‘Motivating the team’ is central to any project manager’s role. So if this is your first time managing a project, there are some points about motivation that will make your job easier.
Motivation comes from the word ‘motive’ and is defined as a need that requires satisfaction. Something that motivates us tends to directly impact how we behave and is a key driving force for how we act.
Motivation can be internal or external. External motivation can include the desire for promotion, making more money or praise. While internal motivation can include self-sufficiency, competence or making a difference in the world or at work.
A motivated team is engaged with their work, and an engaged team is 21% more productive. As an occasional project manager, you want to deliver the best results as quickly and efficiently as possible. So, to make sure that your team members are motivated, you need to understand what it is that drives them.
Here’s a list of 10 tips for motivating your team.
Before starting a project, we need to understand what it is we are setting out to achieve. There’s nothing as demotivating as a projectwithout a defined outcome. Our goals must be clear, realistic and easily understood by each team member. Clear goals will help the team to focus on and work together towards our defined outcome.
All project goals should be SMART:
Once the goals have been defined, we need to make sure they are understood. Speak directly to each team member about their role to clear up any confusion from the beginning. One study has shown that “63% of employees reported that they wasted time at work because they weren’t aware of what work was a priority, and what wasn’t”. So, we need to approach this head-on to help them prioritize their work.
As the project manager, everything starts with you, including the attitude brought to each meeting. Positivity is contagious, so, make sure that your whole team feel the effects from you. Simple things like a smile, eagerness to help and willingness to assist team members and brings a human element to your project. Empower your team members by being supportive in times of failure and helping them to learn new things from their failures.
Have you ever wondered where you stand in your bosses’ mind? Me too. Have regular review sessions as a team, to discuss their progress. Supplement these with some one-on-ones to work on the individual’s motivation and keep the door open for conversation.
Ask all members for feedback – good and bad. This shows your team that you consider them equals and that you listen to their opinions.
Even though regular review sessions are a vital part of any project, informal or casual sessions are just as important. Especially for the team members. These can be simple, friendly and casual interactions but they add a human touch to your project management style and allow you to track progress more efficiently.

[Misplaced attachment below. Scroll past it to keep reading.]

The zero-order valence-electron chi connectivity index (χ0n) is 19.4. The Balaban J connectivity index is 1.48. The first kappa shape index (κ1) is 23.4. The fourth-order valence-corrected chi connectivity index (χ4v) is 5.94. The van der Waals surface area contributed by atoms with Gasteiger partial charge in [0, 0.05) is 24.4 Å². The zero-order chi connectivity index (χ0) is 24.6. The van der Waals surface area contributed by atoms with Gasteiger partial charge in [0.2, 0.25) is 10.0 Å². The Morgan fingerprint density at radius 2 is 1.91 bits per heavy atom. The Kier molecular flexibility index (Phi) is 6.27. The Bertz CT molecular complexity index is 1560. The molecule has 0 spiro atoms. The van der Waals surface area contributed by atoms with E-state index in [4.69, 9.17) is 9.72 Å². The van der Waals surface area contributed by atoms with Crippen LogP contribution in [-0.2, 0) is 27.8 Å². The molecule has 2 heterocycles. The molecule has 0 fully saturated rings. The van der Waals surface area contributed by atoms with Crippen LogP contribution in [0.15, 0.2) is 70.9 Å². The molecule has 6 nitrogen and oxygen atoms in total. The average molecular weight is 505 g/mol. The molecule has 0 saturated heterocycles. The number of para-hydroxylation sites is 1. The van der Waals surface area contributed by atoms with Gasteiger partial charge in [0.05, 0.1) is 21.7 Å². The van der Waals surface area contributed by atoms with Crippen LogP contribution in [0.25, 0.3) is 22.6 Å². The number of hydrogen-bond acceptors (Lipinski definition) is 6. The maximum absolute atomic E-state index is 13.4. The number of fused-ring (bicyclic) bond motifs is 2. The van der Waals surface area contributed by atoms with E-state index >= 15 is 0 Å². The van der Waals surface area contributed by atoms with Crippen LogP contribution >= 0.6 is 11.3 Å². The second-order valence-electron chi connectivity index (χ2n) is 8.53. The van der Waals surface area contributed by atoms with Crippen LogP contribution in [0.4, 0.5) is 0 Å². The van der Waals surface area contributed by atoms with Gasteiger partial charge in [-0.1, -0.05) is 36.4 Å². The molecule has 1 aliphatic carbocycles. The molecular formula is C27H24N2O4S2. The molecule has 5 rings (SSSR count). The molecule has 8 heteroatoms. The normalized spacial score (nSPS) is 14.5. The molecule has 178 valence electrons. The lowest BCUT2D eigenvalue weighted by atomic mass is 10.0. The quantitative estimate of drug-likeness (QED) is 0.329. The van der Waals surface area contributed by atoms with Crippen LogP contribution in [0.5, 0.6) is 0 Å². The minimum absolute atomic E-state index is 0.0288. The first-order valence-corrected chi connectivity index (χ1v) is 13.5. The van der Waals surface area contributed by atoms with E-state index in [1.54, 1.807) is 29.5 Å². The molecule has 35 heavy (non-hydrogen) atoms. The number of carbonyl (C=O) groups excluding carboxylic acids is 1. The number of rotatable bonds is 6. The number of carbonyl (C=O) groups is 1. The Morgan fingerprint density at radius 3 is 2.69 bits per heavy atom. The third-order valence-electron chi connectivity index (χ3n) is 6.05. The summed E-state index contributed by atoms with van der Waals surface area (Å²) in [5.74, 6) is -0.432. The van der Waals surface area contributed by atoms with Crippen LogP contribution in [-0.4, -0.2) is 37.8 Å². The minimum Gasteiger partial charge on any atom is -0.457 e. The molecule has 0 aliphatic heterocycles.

If you’re working on a long-term project, break it up into smaller targets and celebrate the small victories. This can be simply going out for coffee together, dinner or lunch.
Most team leaders make the error of only acknowledging mistakes. Unless members receive praise for the hard work they do, they will not feel inspired or motivated to put as much effort in in the future. Criticism, if needed, has to be constructive.
Figure out ways to provide opportunities for each team member to be in the spotlight at least once. This will motivate them to put in their best effort.
On the flip side, sometimes we try something and it doesn’t work out. The same goes for our employees and coworkers. Trying something and failing is a sign that our team is trying to grow. Short of bad intentions, members need the freedom to fail in order to move forward.
Make sure review sessions are implemented right from the start of the project, not halfway through. This way, the team is prepared for positive and negative feedback throughout the entire project schedule.
Try to know the team members individually and as a group. Encourage them to ask questions. Have meaningful conversations with them and try to find out what inspires them, particularly in relation to their roles. This should help everyone to get together and understanding what motivates each other and work together as a team. You can be the leader who empowers his team by creating an environment and inspiring them to do so for each other as well.
Don’t be a project manager who gets too caught up with his project plan schedules and make the mistake of focusing only on dates, hours, targets, and reports. Remember that you are not controlling a team of robots, but a group of highly talented people who would want to do good work with you, but not for you. In the end, it all boils down to your communication skills.
It’s hard for a team to be motivated and excited about a project if the project’s manager is not. Lead by example and work on your own motivation levels.